the U.S. Centers for Medicare and
Medicaid Services. Early elective deliveries are inductions or
Caesarean sections done before
the 39th week of pregnancy.
KHA project director, nurse
Donna Meador, said the KHA network has 16 hospitals that are part
of the project. She said the average
rate now for elective premature
births at the participating hospitals
in her networks is 12 percent.
SUNDAY, NOVEMBER 25, 2012
Corps cuts flow on Missouri River
OPPOSITION HEAVY AS
MOVE COULD HALT BARGE
By Jim Salter
ST. LOUIS — The Army Corps of
Engineers on Friday began reducing
the flow from a Missouri River reservoir, a move expected to worsen lowwater conditions on the Mississippi
River and potentially bring barge
traffic to a halt within weeks.
The Missouri flows into the Mississippi around a bend just north of
St. Louis. One result of this year’s
drought, the worst in decades, has
been a big drop in water levels on
The corps announced earlier this
month that it would reduce the outflow from the Gavins Point Dam near
Yankton, S.D., to protect the upper
Missouri River basin. That drew
an outcry from political leaders and
businesses downstream, who warned
that allowing the Mississippi to drop
more could have devastating economic consequences.
Corps spokeswoman Monique
Farmer told The Associated Press on
Friday that the reduction began as
scheduled that morning. By midday,
the flow that had started at 37,500
cubic feet per second had been cut to
35,500 cubic feet per second.
Farmer said plans call for a gradual reduction down to 12,000 cubic
feet per second by Dec. 11 because of
“We’re hoping Mother Nature
brings some snow this winter,” she
said, “but we’ve been told to expect
low, stable conditions, that it’s probably going to remain dry.”
The cut in flow comes despite opposition from the governors of Missouri and Illinois and 77 members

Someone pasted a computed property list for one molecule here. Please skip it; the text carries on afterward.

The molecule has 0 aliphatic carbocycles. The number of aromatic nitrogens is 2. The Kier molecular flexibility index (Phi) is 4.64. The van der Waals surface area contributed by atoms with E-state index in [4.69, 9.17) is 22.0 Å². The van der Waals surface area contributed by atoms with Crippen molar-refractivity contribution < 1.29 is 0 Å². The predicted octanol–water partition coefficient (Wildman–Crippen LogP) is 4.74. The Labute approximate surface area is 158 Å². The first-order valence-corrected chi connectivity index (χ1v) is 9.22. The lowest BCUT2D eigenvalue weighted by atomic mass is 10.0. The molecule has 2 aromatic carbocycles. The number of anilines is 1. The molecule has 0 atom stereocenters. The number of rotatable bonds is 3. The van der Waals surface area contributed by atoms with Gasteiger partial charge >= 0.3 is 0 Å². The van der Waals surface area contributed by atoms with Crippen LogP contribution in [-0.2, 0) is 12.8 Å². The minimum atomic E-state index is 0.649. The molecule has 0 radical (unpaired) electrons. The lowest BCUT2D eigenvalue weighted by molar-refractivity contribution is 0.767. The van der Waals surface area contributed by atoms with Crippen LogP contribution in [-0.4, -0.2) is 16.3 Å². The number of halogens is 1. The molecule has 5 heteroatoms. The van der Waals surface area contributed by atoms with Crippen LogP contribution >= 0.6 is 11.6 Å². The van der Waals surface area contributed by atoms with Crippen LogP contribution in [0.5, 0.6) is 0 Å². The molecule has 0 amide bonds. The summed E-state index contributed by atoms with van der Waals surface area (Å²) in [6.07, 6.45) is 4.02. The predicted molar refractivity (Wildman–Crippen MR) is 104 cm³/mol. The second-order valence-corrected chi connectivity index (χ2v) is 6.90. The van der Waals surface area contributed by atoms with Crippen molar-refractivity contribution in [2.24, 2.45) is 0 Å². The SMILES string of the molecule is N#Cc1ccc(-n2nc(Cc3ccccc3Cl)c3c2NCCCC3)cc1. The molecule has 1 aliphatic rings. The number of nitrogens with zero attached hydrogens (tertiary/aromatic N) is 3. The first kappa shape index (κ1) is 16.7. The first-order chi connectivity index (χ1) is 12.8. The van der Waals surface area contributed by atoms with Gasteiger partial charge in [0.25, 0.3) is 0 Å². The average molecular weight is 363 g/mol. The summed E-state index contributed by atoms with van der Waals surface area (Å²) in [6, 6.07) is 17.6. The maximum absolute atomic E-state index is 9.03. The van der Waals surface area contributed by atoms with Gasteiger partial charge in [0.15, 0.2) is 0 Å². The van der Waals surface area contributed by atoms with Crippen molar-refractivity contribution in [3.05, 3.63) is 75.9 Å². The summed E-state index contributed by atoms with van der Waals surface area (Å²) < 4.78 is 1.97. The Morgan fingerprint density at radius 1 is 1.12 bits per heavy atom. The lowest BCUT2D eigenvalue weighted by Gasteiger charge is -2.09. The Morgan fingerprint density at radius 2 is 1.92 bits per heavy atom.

of Congress whose states sit along
the Mississippi River. Scott Holste,
a spokesman for Missouri Gov. Jay
Nixon, said his office never received
a reply to a letter Nixon sent Army
Assistant Secretary Jo-Ellen Darcy,
asking that the corps delay plans to
reduce the Missouri River flow.
The Mississippi is nearing historic
lows between St. Louis and Cairo, Ill.
Barges are already required to carry
JIM SUHR | ASSOCIATED PRESS
Two barges head north on the Mississippi River past St. Louis. The Army Corps of Engineers has begun reducing the flow
from a Missouri River reservoir, a move expected to worsen low water conditions on the Mississippi River and potentially
halt barge traffic at St. Louis within weeks.
lighter loads and the middle of the
river could be closed to barge traffic if the water level at St. Louis dips
below minus 5 feet. It was at minus
0.45 feet Friday.
A zero river reading at St. Louis
was established more than a century
ago. It’s the point at which people
at that time thought the river would
never drop below.
The National Weather Service
forecast for river levels extends only
as far as Dec. 6. It calls for the Mississippi River to get to minus 3.7
feet at St. Louis by then. Businesses
that ship on the river and their trade
groups expect to get to minus 5 feet
by around Dec. 10.